by Travis Langness, Automotive Editor
Where Did We Drive It?
The 2017 Chevrolet Colorado ZR2 has only been in our fleet a few months, but it’s seen off-road action in nearly every month that’s passed. It begs to be driven where the pavement ends, and when you get it there, it takes on a much more entertaining character. This month, our ZR2 did all the regular commuting duties along with a few freeway journeys. I took it upon myself to cover the truck in mud and climb up a few questionable hillsides.
What Kind of Fuel Economy Did It Get?
In the three months we’ve been driving the diesel-powered ZR2, it’s beaten the highway mpg rating 10 times. On 10 separate occasions it’s crested 22 mpg with no extra-special circumstances to get it there and no specific mindfulness about babying the throttle. While 22 mpg isn’t exactly stellar, it’s almost certainly a better number than we’d be getting with the V6-ZR2 combo, which is rated at 17 mpg combined (16 city/18 highway).
For comparison, our long-term 2015 Colorado with the Z71 package and the V6 averaged 18.3 mpg over 20,000 miles.
Average lifetime mpg: 21
EPA mpg rating: 20 combined (19 city/22 highway)
Best fill mpg: 25.7
Best range: 453.1 miles
Current odometer: 9,144 miles
Maintenance and Upkeep
“The Colorado is hilariously good off-road. It feels jubilant and light-footed over bumps and hills, and even the biggest obstacles don’t stand a chance. This ZR2 feels like a less stressful version of the F-150 Raptor. They’re in different classes, sure, but where the Raptor is brutish and large, the ZR2 feels relatively nimble and brisk. With the recent announcement of a Ranger Raptor, this segment is about to get a big infusion of fun and healthy competition. I can’t wait.” — Travis Langness, automotive editor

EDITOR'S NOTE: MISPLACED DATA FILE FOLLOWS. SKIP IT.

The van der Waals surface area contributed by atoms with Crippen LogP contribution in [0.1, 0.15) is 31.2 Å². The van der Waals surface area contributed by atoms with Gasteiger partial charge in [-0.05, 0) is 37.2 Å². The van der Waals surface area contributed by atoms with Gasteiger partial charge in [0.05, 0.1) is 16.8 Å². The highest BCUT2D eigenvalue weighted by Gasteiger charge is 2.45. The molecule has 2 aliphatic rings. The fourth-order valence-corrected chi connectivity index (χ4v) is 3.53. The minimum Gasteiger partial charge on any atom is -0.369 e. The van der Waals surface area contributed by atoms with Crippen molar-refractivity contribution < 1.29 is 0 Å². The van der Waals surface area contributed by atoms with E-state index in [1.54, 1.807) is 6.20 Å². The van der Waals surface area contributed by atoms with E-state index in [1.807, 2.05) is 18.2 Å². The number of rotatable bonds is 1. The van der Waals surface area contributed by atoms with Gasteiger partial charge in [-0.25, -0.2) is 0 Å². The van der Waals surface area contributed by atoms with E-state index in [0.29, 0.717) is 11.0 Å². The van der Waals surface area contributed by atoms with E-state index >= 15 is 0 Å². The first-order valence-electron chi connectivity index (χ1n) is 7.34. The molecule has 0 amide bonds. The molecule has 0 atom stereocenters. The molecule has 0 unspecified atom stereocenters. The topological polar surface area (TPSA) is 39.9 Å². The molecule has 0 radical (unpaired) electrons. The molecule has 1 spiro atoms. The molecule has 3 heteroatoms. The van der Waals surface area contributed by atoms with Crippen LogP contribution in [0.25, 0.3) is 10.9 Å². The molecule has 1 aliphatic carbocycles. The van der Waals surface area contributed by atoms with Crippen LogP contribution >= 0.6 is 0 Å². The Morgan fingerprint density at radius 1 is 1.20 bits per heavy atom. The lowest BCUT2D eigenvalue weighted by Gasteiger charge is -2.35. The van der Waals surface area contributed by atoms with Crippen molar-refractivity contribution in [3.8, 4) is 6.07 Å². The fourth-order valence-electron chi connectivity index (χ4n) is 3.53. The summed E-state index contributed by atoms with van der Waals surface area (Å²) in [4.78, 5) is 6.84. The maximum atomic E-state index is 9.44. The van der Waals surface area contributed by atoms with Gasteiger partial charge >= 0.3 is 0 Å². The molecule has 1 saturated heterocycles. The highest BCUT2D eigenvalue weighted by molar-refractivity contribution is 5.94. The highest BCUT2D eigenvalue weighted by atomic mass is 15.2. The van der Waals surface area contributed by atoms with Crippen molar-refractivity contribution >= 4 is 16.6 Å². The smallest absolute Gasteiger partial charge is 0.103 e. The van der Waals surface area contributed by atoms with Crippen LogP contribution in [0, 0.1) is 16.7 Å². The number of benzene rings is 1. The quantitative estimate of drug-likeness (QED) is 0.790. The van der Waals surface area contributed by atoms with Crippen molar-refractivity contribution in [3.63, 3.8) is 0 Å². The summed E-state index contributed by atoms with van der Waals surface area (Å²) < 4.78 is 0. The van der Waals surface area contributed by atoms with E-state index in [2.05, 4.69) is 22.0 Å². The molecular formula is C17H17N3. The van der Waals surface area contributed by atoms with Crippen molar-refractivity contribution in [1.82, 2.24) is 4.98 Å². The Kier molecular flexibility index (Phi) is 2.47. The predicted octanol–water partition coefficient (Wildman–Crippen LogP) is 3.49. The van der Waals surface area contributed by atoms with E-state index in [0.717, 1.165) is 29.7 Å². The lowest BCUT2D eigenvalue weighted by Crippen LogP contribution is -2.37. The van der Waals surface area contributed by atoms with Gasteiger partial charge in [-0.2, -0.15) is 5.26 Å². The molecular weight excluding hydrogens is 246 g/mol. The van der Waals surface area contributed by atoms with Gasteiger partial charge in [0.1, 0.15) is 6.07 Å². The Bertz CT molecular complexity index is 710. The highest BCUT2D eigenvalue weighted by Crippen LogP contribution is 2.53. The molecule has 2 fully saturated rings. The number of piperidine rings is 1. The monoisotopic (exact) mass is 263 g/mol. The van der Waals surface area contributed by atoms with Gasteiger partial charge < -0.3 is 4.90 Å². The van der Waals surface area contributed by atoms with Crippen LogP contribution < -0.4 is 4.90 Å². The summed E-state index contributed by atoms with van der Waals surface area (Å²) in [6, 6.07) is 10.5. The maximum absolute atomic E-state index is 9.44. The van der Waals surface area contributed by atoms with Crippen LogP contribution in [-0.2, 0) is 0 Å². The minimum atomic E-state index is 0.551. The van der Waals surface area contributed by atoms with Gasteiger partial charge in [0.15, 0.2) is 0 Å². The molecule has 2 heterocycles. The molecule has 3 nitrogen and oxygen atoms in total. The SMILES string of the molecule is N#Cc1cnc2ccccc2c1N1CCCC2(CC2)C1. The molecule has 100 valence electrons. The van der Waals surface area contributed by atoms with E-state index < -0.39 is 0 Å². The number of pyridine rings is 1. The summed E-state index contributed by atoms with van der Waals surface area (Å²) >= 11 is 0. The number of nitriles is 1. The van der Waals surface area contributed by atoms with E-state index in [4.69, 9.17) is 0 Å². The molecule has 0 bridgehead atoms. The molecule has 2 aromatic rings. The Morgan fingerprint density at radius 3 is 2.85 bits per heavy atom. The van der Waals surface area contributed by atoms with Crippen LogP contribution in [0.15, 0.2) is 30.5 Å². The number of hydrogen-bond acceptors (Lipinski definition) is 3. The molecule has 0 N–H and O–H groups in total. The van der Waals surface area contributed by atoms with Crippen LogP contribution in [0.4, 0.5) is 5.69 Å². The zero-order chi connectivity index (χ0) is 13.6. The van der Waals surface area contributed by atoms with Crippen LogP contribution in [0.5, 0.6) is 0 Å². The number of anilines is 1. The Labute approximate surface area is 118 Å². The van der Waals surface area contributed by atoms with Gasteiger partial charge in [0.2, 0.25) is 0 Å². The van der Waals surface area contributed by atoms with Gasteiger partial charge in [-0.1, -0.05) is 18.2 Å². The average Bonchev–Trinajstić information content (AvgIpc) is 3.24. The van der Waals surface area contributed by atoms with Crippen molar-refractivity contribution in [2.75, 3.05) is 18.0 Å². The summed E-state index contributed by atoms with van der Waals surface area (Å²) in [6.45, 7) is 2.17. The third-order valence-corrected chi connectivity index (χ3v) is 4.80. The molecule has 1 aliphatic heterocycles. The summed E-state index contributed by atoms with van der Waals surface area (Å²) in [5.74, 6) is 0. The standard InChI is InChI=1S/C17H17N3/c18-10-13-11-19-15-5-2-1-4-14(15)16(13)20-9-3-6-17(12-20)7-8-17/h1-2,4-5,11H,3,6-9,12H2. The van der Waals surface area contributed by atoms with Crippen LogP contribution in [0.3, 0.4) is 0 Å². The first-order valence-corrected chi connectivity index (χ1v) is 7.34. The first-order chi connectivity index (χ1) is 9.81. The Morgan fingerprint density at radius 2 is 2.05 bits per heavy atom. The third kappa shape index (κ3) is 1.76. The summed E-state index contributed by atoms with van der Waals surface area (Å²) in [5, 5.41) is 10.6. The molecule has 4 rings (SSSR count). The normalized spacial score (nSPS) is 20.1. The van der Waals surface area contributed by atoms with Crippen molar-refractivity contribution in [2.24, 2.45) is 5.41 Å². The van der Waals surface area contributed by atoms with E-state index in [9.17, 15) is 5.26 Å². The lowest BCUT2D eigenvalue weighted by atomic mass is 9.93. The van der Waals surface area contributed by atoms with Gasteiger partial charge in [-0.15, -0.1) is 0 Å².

“I am not a fan of this diesel powertrain for a lot of reasons. It doesn’t offer much more range than the V6 (21 miles, per EPA estimates). The six-speed transmission is a HUGE step down from the V6’s eight-speed. The diesel is sluggish, slushy and slow, and with the ZR2 package, there’s no towing benefit over the V6; they’re both capped at 5,000 pounds. It also costs almost $3,500 more. As far as I’m concerned, it’s the worst option you can put on this truck.” — Will Kaufman, associate staff writer
“Went for a bit of a drive with my wife in our lifted Colorado and each of us had different ingress/egress issues. She really had to hoist herself up, and basically jumped out of the truck every time she got out. I could deal with the high step-up, but because I like to sit high in trucks and have the seat set a little higher, I also had to duck to fit myself under the door. I’m 6 feet tall and she’s … shorter. Both of us have issues with the ZR2.” — Will Kaufman
“Maybe it’s our gray-on-gray color combo, maybe it’s the dated plastics, or maybe it’s just the simple no-frills nature of this particular truck, but our ZR2 just doesn’t feel special. If I were buying one, I’d at least opt for a different exterior color so that this drab gray interior would have some contrast on the outside. Strangely, in a local parking lot, I found our ZR2’s twin, another ZR2, also with the diesel powertrain, and it also failed to stand out. Even parked next to each other, the two trucks seemed so bland. That shouldn’t be the case with a truck this capable.” — Travis Langness